On 20 August UNISON North West members joined colleagues from all over England, Wales and Northern Ireland in lunchtime protests to continue highlighting the dire plight of NJC pay in local government and schools.
Following the very successful sector-wide strike on July 10 the national employers have continued the stonewall refusal to resume negotiations, maintaining their incredulous position that a 1% pay offer represents a fair deal. This flies in the face of all reason and in a week when debate around rail fare increases has shone further light on the parlous state of earnings growth in the UK in general (other than at the top, of course) the real picture for local government and school workers – the group at the very bottom of the pay award ladder – could hardly be worse.
Since 2010 the average cost of electricity has gone up by 28%, gas by 38%, water by 18%, petrol by 12% and rail fares by 21%. Since 2010 the real value of NJC pay has FALLEN BY 20%.
UK GDP is forecast to rise by more than 3% in 2014. However you view the economy and the supposed recovery espoused by the Chancellor it is clear that over a million workers in local government and schools have been locked out of it. And with ministers announcing in July an intention to maintain public sector pay austerity until at least 2018 the key is being thrown away as well.
UNISON’s Head of Local Government in the North West, John Lewis, said “If the national employers genuinely believe that 1% is a fair offer in this context and climate then they must be living in a Twilight Zone. Local government and school support workers have taken the full brunt of austerity cuts and are now being told that even if the sun is rising elsewhere their pay value is being buried under the basement for years to come. It’s a disgraceful attitude from the national employers to a workforce that has strove to keep vital community services going under enormous and increasing pressure.”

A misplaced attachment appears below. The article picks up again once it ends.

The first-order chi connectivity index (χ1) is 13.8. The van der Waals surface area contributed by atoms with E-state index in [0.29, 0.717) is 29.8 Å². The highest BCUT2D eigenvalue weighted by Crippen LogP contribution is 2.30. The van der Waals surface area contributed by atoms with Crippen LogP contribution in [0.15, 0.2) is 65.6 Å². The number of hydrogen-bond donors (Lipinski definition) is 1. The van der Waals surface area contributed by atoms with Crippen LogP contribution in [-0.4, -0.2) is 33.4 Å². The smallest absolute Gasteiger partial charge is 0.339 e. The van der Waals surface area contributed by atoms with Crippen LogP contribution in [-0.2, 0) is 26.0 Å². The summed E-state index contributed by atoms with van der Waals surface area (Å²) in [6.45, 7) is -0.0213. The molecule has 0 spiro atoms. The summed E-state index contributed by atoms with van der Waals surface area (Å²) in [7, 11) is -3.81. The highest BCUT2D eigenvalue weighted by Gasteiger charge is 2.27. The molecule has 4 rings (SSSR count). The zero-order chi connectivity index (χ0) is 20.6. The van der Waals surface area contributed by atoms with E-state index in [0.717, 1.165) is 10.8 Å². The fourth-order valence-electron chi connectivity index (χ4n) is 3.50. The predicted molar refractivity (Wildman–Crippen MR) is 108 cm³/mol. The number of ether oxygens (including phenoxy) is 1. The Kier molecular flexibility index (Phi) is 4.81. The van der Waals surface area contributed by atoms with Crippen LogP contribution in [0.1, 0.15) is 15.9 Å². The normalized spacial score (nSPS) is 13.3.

A further national strike is planned for October 14 and UNISON will be balloting even more members, particularly in Academy Schools, so they can join the action.
Mr Lewis added “This dispute will not go away. The resentment amongst ordinary working people being stoked up by the attitude of the national employers is palpable. Around 40% of all local government and school support workers are now reliant on in-work benefits to make ends meet. We have members working full time and still having to take their children to food banks. It’s a disgraceful situation and it cannot be allowed to continue unchecked”.
In the next few days UNISON North West will be contacting every Council Leader and MP in the Region asking them to publicly call on the Local Government Association to reopen talks over a fair NJC pay settlement. Supportive statements have already been forthcoming from the City Mayors of both Liverpool and Salford, in a motion adopted by the full Liverpool City Council, and from the Leaders of Sefton Council and Lancashire County Council.
As we look ahead to local and general elections early next year our members in local government and schools will be very interested to see the response from politicians in their areas.